Freshwater Collaborative awards $478,275 to UW-Green Bay to further research on contaminants and to train the next generation of water scientists

FOR IMMEDIATE RELEASE: September 6, 2023

Green Bay, Wis.—The University of Wisconsin–Green Bay will receive $478,275 for projects that will increase research and training opportunities for high school and undergraduate students and will address Wisconsin’s biggest water challenges, including emerging contaminants such as PFAs and agricultural water management issues such as phosphorus pollution.

The funding is part of a statewide initiative, backed by the Wisconsin State Legislature and Gov. Tony Evers, to tackle Wisconsin’s Grand Water Challenges and support curriculum development, undergraduate research opportunities, career development, and field training experiences for students interested in studying water-related fields at the 13 UW universities.

Funding includes support for the following student-involved projects at UW-Green Bay:

  • $86,879 – Quantifying the impact of spatial and temporal variation in hyporheic zone fluxes on phosphorus transport and release in Wisconsin streams and rivers. (Joint UW-Green Bay and UW-Madison)
  • $97,036 – Mitigating PFAs contamination of groundwater: Biochar Sequestration of PFAs in Biosolid Leachate at the Field Scale (Joint UW-Green Bay and UW-Milwaukee)
  • $281,794 – UW-Green Bay pre-college student experiences in freshwater, 2023-2025
  • $12,566 – Water, health and habitat interactions: building capacity for water careers and education (Joint UW-Milwaukee, UW-Green Bay, UW-La Crosse, UW-Parkside, UW-River Falls and UW-Whitewater)

“This new funding will support student-engaged research and educational programs to better understand two pressing water quality challenges in northeastern Wisconsin: nutrient runoff and PFAs,” said Emily Tyner, director of Freshwater Strategy for UW-Green Bay. “With these funds, faculty, staff and students will improve our understanding of how land-based nutrients and chemicals impact waterways, provide tools for local educators to teach about water quality threats and prepare students for statewide water-focused careers.”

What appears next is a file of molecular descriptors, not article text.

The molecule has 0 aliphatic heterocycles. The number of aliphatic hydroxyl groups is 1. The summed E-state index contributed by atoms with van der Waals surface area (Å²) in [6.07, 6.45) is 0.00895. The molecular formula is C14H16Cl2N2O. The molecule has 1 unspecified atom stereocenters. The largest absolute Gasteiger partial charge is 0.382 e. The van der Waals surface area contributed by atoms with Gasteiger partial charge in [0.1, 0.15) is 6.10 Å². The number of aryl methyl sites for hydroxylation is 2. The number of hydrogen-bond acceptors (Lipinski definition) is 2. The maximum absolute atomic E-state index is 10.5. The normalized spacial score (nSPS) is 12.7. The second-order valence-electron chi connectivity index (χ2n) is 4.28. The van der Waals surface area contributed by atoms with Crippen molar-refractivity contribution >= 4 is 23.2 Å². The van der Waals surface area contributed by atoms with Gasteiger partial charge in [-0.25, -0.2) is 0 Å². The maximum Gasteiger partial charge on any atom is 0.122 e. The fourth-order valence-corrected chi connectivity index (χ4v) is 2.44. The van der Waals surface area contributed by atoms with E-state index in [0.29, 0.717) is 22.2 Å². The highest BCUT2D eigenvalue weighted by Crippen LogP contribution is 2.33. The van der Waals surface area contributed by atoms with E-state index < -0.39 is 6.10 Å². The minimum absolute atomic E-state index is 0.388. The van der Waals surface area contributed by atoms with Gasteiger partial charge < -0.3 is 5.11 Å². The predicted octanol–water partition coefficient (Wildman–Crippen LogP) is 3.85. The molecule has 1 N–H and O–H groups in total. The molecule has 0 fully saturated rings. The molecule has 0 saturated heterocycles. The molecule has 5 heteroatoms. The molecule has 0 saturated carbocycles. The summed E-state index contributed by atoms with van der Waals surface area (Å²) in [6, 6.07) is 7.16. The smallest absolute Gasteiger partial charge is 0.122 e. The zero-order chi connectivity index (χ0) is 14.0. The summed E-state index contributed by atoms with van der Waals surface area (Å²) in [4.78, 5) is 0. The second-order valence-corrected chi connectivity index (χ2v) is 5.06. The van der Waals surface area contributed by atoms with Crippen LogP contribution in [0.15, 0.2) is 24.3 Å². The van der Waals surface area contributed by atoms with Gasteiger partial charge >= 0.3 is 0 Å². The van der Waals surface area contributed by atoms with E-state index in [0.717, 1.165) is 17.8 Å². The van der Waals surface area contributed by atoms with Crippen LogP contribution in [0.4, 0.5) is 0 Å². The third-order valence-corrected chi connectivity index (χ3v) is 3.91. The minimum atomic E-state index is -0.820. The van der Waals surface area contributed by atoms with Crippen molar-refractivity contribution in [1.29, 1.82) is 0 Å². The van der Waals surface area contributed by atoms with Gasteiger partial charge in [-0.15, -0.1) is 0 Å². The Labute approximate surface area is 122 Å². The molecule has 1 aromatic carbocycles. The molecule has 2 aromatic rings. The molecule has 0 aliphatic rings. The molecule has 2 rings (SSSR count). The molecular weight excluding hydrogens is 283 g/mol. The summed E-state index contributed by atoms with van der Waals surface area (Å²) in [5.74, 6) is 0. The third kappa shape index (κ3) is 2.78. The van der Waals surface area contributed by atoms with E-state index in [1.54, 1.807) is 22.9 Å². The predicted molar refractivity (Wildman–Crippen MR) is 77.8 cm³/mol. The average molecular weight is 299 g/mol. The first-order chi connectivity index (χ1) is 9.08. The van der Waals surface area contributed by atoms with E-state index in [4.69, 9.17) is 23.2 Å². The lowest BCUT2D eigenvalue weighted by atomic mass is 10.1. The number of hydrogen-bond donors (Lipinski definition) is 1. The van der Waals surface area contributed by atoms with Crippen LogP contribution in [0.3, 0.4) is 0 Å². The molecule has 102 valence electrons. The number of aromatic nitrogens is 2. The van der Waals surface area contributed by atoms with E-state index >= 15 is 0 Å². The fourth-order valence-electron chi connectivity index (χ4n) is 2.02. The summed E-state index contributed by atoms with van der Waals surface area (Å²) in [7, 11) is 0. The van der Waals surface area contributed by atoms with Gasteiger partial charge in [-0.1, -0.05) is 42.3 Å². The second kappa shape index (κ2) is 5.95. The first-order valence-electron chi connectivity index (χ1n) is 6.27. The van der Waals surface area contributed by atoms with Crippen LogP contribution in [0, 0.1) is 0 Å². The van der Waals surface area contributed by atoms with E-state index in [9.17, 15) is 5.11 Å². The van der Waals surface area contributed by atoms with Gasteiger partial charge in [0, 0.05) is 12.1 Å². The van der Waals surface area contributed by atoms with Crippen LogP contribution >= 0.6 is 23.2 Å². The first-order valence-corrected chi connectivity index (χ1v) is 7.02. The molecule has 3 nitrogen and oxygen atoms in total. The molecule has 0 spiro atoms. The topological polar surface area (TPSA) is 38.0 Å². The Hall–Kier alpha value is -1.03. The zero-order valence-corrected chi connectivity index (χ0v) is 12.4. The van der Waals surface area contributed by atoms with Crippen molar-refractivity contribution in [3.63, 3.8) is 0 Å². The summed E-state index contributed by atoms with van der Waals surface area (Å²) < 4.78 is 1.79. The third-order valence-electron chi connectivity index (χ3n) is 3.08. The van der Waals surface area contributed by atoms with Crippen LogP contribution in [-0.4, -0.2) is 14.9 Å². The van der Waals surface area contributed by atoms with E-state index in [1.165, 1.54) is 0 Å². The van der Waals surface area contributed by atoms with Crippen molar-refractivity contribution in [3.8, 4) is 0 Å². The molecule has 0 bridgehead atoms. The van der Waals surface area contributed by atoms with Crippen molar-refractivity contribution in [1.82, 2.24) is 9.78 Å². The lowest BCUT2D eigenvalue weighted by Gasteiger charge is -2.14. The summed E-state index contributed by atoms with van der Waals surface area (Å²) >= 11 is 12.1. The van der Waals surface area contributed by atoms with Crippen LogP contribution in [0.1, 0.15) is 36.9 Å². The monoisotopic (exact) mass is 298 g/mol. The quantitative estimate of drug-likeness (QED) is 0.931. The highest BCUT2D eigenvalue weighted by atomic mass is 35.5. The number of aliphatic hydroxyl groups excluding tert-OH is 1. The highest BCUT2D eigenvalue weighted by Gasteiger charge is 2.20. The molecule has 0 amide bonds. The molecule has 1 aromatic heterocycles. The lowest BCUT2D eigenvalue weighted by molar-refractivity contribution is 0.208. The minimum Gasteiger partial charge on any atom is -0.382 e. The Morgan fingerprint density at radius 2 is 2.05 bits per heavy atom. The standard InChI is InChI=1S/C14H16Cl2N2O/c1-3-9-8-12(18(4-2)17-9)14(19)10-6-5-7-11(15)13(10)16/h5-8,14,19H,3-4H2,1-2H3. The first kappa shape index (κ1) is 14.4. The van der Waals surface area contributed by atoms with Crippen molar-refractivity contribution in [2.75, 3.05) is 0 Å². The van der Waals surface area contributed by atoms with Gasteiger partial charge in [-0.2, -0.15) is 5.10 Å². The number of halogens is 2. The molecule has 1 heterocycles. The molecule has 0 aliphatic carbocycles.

Students will be involved in projects and programs that include studying riverbed sediments as an important source of phosphorus in Wisconsin waterways, evaluation and mitigation of PFAs contamination in groundwater, enhancing freshwater-focused learning opportunities for pre-college students and teachers around Green Bay and Lake Michigan watershed, and a collaboration with five UW campuses to implement hands-on courses for undergraduate students to conduct research and field work on Lake Michigan.

“The most exciting thing about this latest round of funding is seeing how programs are becoming more interconnected. For example, high school students attending a summer camp in western Wisconsin are interacting with undergraduate students and faculty who are working on other Freshwater Collaborative–funded projects throughout the state,” said Marissa Jablonski, executive director for the Freshwater Collaborative of Wisconsin. “We can really see how these connections are building a pipeline from college recruitment to jobs in freshwater in Wisconsin.”

Specific grant descriptions for the latest funded projects are available here.

About the Freshwater Collaborative
The Freshwater Collaborative of Wisconsin is a partnership of Wisconsin’s 13 public universities, connecting with industry partners, local communities, policymakers and advocacy groups.​ The Freshwater Collaborative of Wisconsin is training the next generation of scientists to solve global water resource problems through academic programs, collaborative research and career development across the UW System. Learn more at

About UW-Green Bay
Established in 1965, UW-Green Bay is a public institution serving more than 9,600 undergraduate, graduate, and doctoral students and 80,000 continuing education learners each year. We educate students from pre- college through retirement and offer 200+ degrees, programs and certificates. UW-Green Bay graduates are resilient, inclusive, sustaining and engaged members of their communities, ready to rise to fearlessly face challenges, solve problems and embrace diverse ideas and people. With four campus locations, the University welcomes students from every corner of the world. In 2021, UW-Green Bay was the fastest-growing UW school in Wisconsin. For more information, visit


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